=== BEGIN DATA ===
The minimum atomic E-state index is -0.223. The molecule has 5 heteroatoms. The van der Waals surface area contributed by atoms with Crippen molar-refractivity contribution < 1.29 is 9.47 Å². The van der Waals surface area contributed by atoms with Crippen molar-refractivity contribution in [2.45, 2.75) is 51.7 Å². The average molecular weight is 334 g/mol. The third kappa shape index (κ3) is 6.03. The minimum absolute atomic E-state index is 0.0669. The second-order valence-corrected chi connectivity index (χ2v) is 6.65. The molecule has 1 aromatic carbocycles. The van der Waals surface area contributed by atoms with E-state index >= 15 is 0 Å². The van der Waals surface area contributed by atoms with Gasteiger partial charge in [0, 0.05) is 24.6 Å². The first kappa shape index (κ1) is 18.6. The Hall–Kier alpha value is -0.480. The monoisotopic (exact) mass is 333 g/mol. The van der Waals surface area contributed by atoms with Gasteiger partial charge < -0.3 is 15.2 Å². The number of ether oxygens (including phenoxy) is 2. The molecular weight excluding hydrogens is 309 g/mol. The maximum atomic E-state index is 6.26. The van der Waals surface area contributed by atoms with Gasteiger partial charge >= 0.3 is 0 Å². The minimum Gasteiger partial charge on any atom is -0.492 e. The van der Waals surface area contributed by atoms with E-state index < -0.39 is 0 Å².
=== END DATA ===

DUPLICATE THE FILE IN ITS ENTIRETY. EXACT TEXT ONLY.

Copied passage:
The minimum atomic E-state index is -0.223. The molecule has 5 heteroatoms. The van der Waals surface area contributed by atoms with Crippen molar-refractivity contribution < 1.29 is 9.47 Å². The van der Waals surface area contributed by atoms with Crippen molar-refractivity contribution in [2.45, 2.75) is 51.7 Å². The average molecular weight is 334 g/mol. The third kappa shape index (κ3) is 6.03. The minimum absolute atomic E-state index is 0.0669. The second-order valence-corrected chi connectivity index (χ2v) is 6.65. The molecule has 1 aromatic carbocycles. The van der Waals surface area contributed by atoms with E-state index >= 15 is 0 Å². The van der Waals surface area contributed by atoms with Gasteiger partial charge in [0, 0.05) is 24.6 Å². The first kappa shape index (κ1) is 18.6. The Hall–Kier alpha value is -0.480. The monoisotopic (exact) mass is 333 g/mol. The van der Waals surface area contributed by atoms with Gasteiger partial charge < -0.3 is 15.2 Å². The number of ether oxygens (including phenoxy) is 2. The molecular weight excluding hydrogens is 309 g/mol. The maximum atomic E-state index is 6.26. The van der Waals surface area contributed by atoms with Gasteiger partial charge >= 0.3 is 0 Å². The minimum Gasteiger partial charge on any atom is -0.492 e. The van der Waals surface area contributed by atoms with E-state index < -0.39 is 0 Å².